Record editorial: Car-free Main Street could help brighten the summer for businesses
Imagine a Main Street without cars. People roaming up, down and across the shopping and dining strip freely, stopping along the way to sift through a rack of clothes on the sidewalk outside a merchant’s storefront. Diners sitting in a warm breeze, enjoying lunch on an outdoor patio.
That could be the scene this summer — one day a week, at least — if some of the intriguing proposals brought forth by a business group that represents Main Street establishments come to fruition. The ideas are part of the discussions taking place centered on a question that is vital to both the area economy and our town’s identity: How can Main Street survive during the coronavirus pandemic?
There are obstacles to overcome and questions to consider, but the concept of pedestrianizing Main Street on a limited basis this summer — and, in turn, allowing merchants to expand their footprints onto the sidewalks — is worthy of being implemented.
It won’t be business as usual on Main Street this summer, an unfortunate reality that has come into focus as the economic effects of the pandemic have grown. The response shouldn’t be business as usual either.
This moment calls for creativity and exploring ideas that would have seemed unlikely even earlier this year. Prohibiting cars on Main Street one day per week certainly falls into that category.
It would provide patrons both a unique, lively atmosphere and a greater sense of safety. With more space for social distancing, some people would feel more inclined to spend a day shopping, dining and supporting local businesses.
What’s more, the concept is something a segment of Parkites have desired for years. Transforming Main Street once a week would be an ideal pilot program that would allow local merchants and the Marsac Building to determine whether exploring the idea on an expanded basis has merit.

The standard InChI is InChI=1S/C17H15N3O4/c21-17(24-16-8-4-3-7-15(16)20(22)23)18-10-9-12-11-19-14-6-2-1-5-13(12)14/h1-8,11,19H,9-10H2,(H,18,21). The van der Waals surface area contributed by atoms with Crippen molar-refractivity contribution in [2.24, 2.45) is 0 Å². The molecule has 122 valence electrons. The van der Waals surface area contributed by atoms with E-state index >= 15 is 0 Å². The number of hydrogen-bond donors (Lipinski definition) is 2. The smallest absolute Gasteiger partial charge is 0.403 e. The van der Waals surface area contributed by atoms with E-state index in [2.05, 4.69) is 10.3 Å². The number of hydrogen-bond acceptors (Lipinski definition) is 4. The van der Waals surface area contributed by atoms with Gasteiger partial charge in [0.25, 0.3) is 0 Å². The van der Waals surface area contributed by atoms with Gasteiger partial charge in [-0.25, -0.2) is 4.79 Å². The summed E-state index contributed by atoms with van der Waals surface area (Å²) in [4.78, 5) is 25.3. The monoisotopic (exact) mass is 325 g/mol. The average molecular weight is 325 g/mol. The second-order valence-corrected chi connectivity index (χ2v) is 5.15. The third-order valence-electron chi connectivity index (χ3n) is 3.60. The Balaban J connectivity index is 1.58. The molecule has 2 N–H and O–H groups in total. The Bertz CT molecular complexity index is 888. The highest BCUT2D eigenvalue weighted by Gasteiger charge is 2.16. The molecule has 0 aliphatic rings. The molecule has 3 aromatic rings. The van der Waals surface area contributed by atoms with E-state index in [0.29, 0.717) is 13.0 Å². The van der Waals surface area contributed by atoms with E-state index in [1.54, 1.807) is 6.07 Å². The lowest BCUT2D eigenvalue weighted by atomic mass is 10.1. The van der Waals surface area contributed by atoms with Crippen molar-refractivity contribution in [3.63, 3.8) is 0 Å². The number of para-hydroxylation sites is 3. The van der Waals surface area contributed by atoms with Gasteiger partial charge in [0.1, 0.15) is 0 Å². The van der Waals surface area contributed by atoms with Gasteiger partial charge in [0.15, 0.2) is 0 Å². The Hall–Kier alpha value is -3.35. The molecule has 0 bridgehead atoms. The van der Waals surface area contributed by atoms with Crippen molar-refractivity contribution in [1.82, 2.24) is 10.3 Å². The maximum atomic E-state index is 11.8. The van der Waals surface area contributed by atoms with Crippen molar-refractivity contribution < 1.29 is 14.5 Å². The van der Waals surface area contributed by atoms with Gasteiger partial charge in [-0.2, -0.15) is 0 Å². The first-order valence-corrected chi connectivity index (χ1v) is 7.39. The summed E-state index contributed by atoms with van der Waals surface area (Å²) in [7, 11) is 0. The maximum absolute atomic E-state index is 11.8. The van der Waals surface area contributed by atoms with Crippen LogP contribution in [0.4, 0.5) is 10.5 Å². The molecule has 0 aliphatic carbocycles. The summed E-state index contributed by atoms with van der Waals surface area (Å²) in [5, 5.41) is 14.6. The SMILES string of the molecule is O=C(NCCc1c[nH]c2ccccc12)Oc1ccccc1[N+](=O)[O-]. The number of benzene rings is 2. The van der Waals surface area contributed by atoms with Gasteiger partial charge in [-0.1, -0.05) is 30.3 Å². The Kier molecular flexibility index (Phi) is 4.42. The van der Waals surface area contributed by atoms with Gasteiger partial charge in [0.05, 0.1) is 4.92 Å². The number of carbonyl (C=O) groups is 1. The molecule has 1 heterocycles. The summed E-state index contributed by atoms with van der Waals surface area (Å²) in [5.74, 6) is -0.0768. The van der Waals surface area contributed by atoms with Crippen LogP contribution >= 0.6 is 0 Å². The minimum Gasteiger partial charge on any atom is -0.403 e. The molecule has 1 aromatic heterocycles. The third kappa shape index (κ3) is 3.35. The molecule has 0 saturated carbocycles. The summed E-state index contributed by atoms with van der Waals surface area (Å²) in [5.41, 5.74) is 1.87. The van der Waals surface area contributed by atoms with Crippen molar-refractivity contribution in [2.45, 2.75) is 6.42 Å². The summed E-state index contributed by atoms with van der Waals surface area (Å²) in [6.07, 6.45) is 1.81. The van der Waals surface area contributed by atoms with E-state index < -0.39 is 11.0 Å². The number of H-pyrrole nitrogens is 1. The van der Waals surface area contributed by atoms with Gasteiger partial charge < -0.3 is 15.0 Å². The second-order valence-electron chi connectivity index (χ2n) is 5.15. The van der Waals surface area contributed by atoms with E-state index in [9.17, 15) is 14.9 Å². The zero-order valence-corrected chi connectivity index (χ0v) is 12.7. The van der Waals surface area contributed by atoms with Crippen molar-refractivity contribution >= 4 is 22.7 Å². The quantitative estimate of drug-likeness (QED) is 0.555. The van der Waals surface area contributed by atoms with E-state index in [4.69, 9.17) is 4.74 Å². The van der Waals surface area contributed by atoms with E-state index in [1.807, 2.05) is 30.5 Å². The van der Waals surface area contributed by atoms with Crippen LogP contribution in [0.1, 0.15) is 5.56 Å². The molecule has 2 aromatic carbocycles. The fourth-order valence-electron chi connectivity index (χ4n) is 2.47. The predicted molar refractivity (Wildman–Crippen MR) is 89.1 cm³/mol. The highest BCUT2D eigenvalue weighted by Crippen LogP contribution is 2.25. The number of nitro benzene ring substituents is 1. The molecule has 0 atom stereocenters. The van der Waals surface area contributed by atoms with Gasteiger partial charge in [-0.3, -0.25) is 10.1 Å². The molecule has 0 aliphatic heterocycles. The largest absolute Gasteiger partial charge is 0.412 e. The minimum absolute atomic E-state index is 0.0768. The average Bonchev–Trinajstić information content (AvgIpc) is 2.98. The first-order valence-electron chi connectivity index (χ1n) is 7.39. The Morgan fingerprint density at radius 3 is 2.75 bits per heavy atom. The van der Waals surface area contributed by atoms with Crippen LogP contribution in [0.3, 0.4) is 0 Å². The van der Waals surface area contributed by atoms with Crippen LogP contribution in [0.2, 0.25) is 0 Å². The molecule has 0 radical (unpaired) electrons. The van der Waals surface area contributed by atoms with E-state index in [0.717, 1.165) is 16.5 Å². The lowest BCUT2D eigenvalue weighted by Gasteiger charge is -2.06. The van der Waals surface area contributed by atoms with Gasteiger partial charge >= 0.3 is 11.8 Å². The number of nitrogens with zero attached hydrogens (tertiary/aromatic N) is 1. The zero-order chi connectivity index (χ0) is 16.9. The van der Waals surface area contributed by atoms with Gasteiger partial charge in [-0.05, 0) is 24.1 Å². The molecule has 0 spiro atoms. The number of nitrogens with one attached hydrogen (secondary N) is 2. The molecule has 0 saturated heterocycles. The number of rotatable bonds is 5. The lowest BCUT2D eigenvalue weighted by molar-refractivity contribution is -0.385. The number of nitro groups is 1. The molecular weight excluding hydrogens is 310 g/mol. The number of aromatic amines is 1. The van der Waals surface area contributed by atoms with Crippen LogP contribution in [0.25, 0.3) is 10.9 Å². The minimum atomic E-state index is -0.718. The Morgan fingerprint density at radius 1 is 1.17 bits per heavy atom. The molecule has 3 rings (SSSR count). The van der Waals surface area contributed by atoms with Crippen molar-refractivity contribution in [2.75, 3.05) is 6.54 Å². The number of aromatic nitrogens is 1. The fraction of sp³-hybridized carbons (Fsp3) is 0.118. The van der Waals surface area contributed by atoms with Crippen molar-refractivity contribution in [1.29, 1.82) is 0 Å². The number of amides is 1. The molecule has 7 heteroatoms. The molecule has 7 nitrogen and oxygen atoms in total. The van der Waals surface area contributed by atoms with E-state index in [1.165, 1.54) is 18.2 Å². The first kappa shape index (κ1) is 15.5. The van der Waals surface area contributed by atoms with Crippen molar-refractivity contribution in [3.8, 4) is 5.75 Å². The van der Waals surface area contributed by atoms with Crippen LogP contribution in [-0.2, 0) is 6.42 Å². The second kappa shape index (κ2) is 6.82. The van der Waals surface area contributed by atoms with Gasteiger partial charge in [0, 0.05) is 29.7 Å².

Even for a one-day-a-week trial, though, a change of this magnitude would have to be carefully planned and executed, particularly with respect to compliance with whatever health restrictions are in place throughout the summer.
And the proposal is not without flaws. As two residents recently noted in a letter to the Park City Council, closing Main Street to cars could push traffic to nearby streets that are less equipped to handle lots of traffic. City Hall, meanwhile, could lose a modest amount of revenue from the paid-parking meters lining the road. Such a move could even hinder people trying to get their mail from the post office.
Those concerns, though, are relatively minor compared to the upside of a pedestrianized Main Street boosting sales for local businesses and giving Parkites and others a way to visit the area more safely.
It’s a bold idea, yes. But right now, that’s exactly what’s needed.
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